As we toured Michigan and New York this summer we were ever mindful that in the U.S., there is literally a church on every corner.
In Canada, much more religiously diverse, there is a house of worship on every corner, but it won’t necessarily be a church, and you might need to redefine the word ‘corner.’
From a Toronto Star story (10/22) we learn:
- There are 1,260 churches in the city of Toronto; this does not represent the Greater Toronto Area, or GTA, sometimes called “The 905;” this is just in the metropolitan city limits.
- Church planting — or its equivalent in other faith circles — is alive and well with a third of all those 1,260 opening since 1995. This is especially significant when you consider the historical churches in Toronto’s core.
- As of 2008, a whopping 22% of the churches/worship-spaces are located in industrial areas. I’m sure that’s gone higher in the last few years.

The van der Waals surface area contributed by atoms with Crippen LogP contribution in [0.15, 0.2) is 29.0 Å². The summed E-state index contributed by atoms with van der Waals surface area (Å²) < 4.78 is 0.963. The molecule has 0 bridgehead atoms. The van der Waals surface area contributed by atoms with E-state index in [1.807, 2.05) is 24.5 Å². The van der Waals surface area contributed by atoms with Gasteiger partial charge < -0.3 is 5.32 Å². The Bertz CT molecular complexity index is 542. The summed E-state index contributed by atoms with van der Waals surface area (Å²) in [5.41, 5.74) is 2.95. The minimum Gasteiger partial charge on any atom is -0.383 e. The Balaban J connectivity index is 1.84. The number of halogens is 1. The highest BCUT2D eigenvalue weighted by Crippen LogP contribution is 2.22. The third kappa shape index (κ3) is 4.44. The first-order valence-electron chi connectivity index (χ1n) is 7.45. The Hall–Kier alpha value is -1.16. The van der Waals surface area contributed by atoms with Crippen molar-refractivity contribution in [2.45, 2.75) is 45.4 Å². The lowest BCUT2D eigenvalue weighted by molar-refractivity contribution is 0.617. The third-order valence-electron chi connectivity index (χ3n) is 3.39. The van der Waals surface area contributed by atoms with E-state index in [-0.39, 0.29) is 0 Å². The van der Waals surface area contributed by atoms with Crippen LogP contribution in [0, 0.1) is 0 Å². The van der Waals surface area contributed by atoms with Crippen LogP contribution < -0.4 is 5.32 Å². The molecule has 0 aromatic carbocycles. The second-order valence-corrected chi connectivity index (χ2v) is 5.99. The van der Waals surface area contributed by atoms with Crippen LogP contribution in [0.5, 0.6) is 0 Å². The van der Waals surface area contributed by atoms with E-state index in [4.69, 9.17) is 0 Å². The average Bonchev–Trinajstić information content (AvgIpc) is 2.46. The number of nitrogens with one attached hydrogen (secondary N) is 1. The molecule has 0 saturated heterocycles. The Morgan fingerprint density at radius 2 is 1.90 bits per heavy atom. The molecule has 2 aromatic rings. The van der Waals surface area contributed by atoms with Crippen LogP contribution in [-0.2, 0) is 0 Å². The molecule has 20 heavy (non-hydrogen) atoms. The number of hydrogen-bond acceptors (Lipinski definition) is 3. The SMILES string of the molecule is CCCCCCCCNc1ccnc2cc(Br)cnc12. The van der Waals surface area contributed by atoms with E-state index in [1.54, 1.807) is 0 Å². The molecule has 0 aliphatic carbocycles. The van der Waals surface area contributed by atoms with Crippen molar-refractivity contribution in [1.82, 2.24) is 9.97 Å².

- The city, originally made up of six boroughs until 1998, is continually re-drafting consolidated zoning legislation, and the current proposal would put an end to faith groups operating in industrial areas.
Do you see the trend? Schools are increasingly cost-prohibitive, not available on long weekends, or just not leasing to churches at all. And now industrial/commercial complexes are under threat. What exactly does that leave?